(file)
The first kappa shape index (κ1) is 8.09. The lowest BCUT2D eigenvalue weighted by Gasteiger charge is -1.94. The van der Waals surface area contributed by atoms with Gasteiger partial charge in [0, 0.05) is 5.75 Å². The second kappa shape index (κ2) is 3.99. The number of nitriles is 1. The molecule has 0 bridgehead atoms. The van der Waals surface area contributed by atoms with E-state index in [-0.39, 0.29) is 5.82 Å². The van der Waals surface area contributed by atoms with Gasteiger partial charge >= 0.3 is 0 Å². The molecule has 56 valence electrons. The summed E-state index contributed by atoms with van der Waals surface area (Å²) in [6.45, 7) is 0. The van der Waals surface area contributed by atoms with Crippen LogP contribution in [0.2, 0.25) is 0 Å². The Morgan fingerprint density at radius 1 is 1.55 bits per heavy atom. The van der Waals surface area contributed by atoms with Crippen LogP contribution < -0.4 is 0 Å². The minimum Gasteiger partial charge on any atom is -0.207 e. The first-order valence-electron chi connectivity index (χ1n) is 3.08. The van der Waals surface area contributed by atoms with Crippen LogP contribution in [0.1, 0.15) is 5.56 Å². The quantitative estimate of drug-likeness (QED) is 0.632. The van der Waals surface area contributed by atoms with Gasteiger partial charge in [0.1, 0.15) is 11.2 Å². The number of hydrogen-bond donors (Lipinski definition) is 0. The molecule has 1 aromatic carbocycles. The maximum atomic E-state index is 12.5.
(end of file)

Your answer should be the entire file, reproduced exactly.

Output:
The first kappa shape index (κ1) is 8.09. The lowest BCUT2D eigenvalue weighted by Gasteiger charge is -1.94. The van der Waals surface area contributed by atoms with Gasteiger partial charge in [0, 0.05) is 5.75 Å². The second kappa shape index (κ2) is 3.99. The number of nitriles is 1. The molecule has 0 bridgehead atoms. The van der Waals surface area contributed by atoms with E-state index in [-0.39, 0.29) is 5.82 Å². The van der Waals surface area contributed by atoms with Gasteiger partial charge >= 0.3 is 0 Å². The molecule has 56 valence electrons. The summed E-state index contributed by atoms with van der Waals surface area (Å²) in [6.45, 7) is 0. The van der Waals surface area contributed by atoms with Crippen LogP contribution in [0.2, 0.25) is 0 Å². The Morgan fingerprint density at radius 1 is 1.55 bits per heavy atom. The van der Waals surface area contributed by atoms with Crippen LogP contribution < -0.4 is 0 Å². The minimum Gasteiger partial charge on any atom is -0.207 e. The first-order valence-electron chi connectivity index (χ1n) is 3.08. The van der Waals surface area contributed by atoms with Crippen LogP contribution in [0.1, 0.15) is 5.56 Å². The quantitative estimate of drug-likeness (QED) is 0.632. The van der Waals surface area contributed by atoms with Gasteiger partial charge in [0.1, 0.15) is 11.2 Å². The number of hydrogen-bond donors (Lipinski definition) is 0. The molecule has 1 aromatic carbocycles. The maximum atomic E-state index is 12.5.